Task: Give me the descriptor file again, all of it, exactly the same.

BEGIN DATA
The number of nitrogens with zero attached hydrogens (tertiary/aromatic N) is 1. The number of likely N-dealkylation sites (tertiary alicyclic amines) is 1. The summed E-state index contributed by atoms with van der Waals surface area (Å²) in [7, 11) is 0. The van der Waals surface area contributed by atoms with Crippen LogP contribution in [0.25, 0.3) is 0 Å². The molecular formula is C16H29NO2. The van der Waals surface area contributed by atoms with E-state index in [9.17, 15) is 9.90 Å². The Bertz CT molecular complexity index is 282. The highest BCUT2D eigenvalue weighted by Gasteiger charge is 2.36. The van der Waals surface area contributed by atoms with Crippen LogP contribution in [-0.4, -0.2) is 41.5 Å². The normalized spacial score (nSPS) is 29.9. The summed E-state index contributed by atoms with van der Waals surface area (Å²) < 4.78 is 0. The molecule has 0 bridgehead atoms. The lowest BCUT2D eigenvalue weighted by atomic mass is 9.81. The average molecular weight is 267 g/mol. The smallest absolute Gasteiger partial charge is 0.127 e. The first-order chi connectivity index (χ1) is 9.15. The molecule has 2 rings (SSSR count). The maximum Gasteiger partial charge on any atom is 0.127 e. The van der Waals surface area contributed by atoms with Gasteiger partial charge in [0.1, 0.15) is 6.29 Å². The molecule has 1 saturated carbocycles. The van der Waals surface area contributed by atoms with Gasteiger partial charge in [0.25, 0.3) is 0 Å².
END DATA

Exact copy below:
The number of nitrogens with zero attached hydrogens (tertiary/aromatic N) is 1. The number of likely N-dealkylation sites (tertiary alicyclic amines) is 1. The summed E-state index contributed by atoms with van der Waals surface area (Å²) in [7, 11) is 0. The van der Waals surface area contributed by atoms with Crippen LogP contribution in [0.25, 0.3) is 0 Å². The molecular formula is C16H29NO2. The van der Waals surface area contributed by atoms with E-state index in [9.17, 15) is 9.90 Å². The Bertz CT molecular complexity index is 282. The highest BCUT2D eigenvalue weighted by Gasteiger charge is 2.36. The van der Waals surface area contributed by atoms with Crippen LogP contribution in [-0.4, -0.2) is 41.5 Å². The normalized spacial score (nSPS) is 29.9. The summed E-state index contributed by atoms with van der Waals surface area (Å²) < 4.78 is 0. The molecule has 0 bridgehead atoms. The lowest BCUT2D eigenvalue weighted by atomic mass is 9.81. The average molecular weight is 267 g/mol. The smallest absolute Gasteiger partial charge is 0.127 e. The first-order chi connectivity index (χ1) is 9.15. The molecule has 2 rings (SSSR count). The maximum Gasteiger partial charge on any atom is 0.127 e. The van der Waals surface area contributed by atoms with Gasteiger partial charge in [0.1, 0.15) is 6.29 Å². The molecule has 1 saturated carbocycles. The van der Waals surface area contributed by atoms with Gasteiger partial charge in [0.25, 0.3) is 0 Å².